Dick talks with Cathy N. Davidson, who teaches at Duke University, about brain science and attention. She makes a case for distraction as something that is actually good and says the brain is always naturally multitasking.
Dan Marcotte raced his first stock car at age 16. Since then, he’s been passionate not just about racing, but about building his own car that can go super fast. He’s now built a "land speed car." And today, he heads out to the Bonneville Salt Flats to see if his homemade car can break his personal record: 279.6 miles per hour. Also: a brush with fame, meeting Pete Seeger.
Cleve Hicks has been studying chimps for 10 years, the last four in the Congo. The preserve where his study was being conducted was overrun by illegal gold miners last year. So Cleve and his crew had to leave the preserve and set up shop somewhere else.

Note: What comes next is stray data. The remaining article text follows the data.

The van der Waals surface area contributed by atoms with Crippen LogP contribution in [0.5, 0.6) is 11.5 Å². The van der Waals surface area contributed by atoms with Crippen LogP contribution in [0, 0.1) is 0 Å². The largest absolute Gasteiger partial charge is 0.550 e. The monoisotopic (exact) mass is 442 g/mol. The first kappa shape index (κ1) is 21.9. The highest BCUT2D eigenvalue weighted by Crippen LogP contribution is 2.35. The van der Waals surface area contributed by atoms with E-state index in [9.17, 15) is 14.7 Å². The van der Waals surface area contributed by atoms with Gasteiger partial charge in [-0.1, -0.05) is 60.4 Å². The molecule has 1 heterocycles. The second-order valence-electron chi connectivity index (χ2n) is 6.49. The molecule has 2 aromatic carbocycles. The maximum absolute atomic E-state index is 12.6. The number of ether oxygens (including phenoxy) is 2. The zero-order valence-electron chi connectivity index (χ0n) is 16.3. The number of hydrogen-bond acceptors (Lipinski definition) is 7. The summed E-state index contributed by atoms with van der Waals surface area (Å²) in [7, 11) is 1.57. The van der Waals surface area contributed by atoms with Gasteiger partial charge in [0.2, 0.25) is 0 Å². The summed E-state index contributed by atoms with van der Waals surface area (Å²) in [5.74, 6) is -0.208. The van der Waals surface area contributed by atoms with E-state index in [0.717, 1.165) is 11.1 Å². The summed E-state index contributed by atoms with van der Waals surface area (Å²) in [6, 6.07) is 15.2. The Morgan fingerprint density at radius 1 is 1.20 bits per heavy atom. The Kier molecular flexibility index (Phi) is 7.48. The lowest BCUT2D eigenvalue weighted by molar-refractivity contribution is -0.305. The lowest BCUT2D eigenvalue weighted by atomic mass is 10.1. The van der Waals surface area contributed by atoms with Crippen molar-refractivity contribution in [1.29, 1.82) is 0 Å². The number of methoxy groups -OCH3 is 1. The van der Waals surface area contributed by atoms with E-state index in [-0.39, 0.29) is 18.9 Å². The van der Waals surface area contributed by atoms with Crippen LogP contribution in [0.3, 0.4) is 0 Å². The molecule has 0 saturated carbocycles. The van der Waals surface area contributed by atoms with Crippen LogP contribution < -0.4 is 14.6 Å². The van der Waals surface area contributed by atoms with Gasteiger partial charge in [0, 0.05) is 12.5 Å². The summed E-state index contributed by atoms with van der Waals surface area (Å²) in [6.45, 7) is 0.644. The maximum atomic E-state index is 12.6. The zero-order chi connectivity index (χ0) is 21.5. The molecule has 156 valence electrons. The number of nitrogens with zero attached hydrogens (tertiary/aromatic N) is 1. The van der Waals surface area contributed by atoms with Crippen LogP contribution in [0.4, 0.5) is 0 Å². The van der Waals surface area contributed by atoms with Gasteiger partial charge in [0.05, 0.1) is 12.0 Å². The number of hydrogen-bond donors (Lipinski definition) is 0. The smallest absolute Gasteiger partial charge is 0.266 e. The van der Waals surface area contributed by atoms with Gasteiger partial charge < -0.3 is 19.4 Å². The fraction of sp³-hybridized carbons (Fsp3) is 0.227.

Over the last 5 years, the state of Texas has proven 12 people innocent by DNA testing. This month, James Waller officially became part of that group when he was exonerated of raping a child in 1982. Also in this episode: a new documentary about the musician John Coltrane.
Maha Mehanna talked with Dick Gordon one month ago when Israeli air strikes were hitting near her home in Gaza. Since then, Maha has been focusing all her energy on bringing her nephew Mohammad over the border to Israel to receive treatments for his life-threatening illness.
Parents of autistic children often hear they have only a limited window of opportunity to act before their children could be "lost to autism." Dave Spicer didn't learn he was autistic until he was forty-six.
Dave's son, Andrew, was tested and diagnosed as autistic. It was during Andrew's testing that Dave found the similarities of his son's condition and his own experiences to be uncannily similar.